please, i need to know what is the relationship between conjugate and non-conjugate cyclic autocorrelation for real valued signals?
        for the product f=y(t)*y(t+tau), i did an Element-wise multiplication as the following:

        function [ ftau ] = fun_tau( y,tau )
        %UNTITLED Summary of this function goes here
        % Detailed explanation goes here



        % negative lag values
        for ind_tau=ind_tau2(1:(length(tau)/2-1))
        %%positive lag values
        for ind_tau=ind_tau2(length(tau)/2:length(tau))

        1. please, i need to know what is the relationship between conjugate and non-conjugate cyclic autocorrelation for real valued signals?

          For a real-valued signal x(t), the non-conjugate and conjugate cyclic autocorrelation functions are identical.
          The non-conjugate and conjugate spectral correlation functions are identical too, of course.

          Regarding your function fun_tau(), and your earlier question about “get all ones”, if you modified my code so that the signal y is the noise-free rectangular-pulse BPSK signal, with no carrier shift applied, then for some values of tau you should get all ones. So I still need to know what y and tau are in the call to fun_tau().

          Also, I don’t see the figure. Did you try to post it along with the comment?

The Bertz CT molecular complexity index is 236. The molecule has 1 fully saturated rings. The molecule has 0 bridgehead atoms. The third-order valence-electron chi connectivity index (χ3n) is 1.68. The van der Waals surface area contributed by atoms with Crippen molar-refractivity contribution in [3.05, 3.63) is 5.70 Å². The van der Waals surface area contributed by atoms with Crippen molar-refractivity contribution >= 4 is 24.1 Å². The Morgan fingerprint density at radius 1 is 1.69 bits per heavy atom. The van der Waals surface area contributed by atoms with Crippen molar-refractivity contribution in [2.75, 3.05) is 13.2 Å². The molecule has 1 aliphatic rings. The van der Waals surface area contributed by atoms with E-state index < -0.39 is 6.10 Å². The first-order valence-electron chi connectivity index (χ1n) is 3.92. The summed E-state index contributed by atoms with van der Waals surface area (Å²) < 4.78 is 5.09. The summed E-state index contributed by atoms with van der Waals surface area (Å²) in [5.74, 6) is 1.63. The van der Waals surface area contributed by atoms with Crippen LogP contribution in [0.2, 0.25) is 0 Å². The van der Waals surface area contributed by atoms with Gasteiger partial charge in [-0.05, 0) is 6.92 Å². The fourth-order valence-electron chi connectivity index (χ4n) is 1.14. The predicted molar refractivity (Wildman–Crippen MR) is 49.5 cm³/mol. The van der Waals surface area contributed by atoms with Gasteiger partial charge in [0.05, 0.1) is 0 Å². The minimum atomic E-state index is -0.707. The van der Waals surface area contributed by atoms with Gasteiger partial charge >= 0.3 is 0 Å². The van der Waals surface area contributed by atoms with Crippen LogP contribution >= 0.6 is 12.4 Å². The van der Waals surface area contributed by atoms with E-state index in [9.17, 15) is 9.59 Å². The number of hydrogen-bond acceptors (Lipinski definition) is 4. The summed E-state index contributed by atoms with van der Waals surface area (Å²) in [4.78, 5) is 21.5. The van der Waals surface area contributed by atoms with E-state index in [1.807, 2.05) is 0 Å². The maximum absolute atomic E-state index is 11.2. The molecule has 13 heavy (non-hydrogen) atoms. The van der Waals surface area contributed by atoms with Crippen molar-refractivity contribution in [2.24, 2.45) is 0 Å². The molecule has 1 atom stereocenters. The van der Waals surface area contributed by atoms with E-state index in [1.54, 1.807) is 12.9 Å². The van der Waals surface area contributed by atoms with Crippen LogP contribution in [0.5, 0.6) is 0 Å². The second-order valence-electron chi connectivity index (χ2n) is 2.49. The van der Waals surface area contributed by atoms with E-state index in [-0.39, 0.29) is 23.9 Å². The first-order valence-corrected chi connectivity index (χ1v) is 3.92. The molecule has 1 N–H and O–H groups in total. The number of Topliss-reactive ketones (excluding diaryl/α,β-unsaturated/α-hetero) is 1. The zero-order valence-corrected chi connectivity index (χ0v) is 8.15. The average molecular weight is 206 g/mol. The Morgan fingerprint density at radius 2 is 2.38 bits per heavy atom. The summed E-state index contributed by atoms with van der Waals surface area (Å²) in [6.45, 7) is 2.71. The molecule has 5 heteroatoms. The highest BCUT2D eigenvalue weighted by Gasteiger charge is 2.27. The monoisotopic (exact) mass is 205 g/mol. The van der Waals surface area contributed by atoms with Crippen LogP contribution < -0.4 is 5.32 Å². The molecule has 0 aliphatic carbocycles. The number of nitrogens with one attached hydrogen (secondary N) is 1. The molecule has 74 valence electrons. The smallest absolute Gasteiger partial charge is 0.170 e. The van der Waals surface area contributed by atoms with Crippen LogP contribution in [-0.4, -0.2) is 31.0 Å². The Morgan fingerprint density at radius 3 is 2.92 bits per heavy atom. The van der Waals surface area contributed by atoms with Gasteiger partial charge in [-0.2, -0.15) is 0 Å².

Thanks for your patience!

  2. my y is the noise free rect_pulse BPSK with the following modification :
    t=t*Te; % Te is the sampling period wich was not figuring in the code you provide
    and for the set of lag : tau=-10*Te:Te:10*Te;

    PS: how can I past a figure in the comment?

    learning needs to much patience, so don’t even worry 🙂

    1. What are the values of Te and f0?

      In my posted code, Te=1. You don’t need to carry the variable Te around when doing these kinds of calculations. It is sufficient to do all estimations using Te=1. Then, if you want to graph, say, |S_x^a(f)| versus f, you can simply scale the normalized-frequency vector f_norm by 1/Te.

      Suppose we used N samples to estimate the PSD S_x^0(f). Then our normalized-frequency vector is [-0.5:(1/N):0.5). Our physical-frequency vector is then [-0.5:(1/N):0.5)*(1/Te).

      You don’t want to use my code to produce the baseband BPSK signal with Te=1 and then mix that with other signals (like the carrier) which are formed with Te =/= 1.

      I see that WordPress allows one to insert a URL that points to an image or video or whatever using the ‘img’ button in the row of buttons above the comment window. But I determined you can’t just paste an image into a comment.

    1. Equation (1) of the post you linked to is the non-conjugate cyclic periodogram, which is often called just the cyclic periodogram. Equation (2) of the post is the non-conjugate spectral correlation function, which is a limiting form of the averaged non-conjugate cyclic periodogram.

      The conjugate cyclic periodogram is (8) and the conjugate spectral correlation function is (7).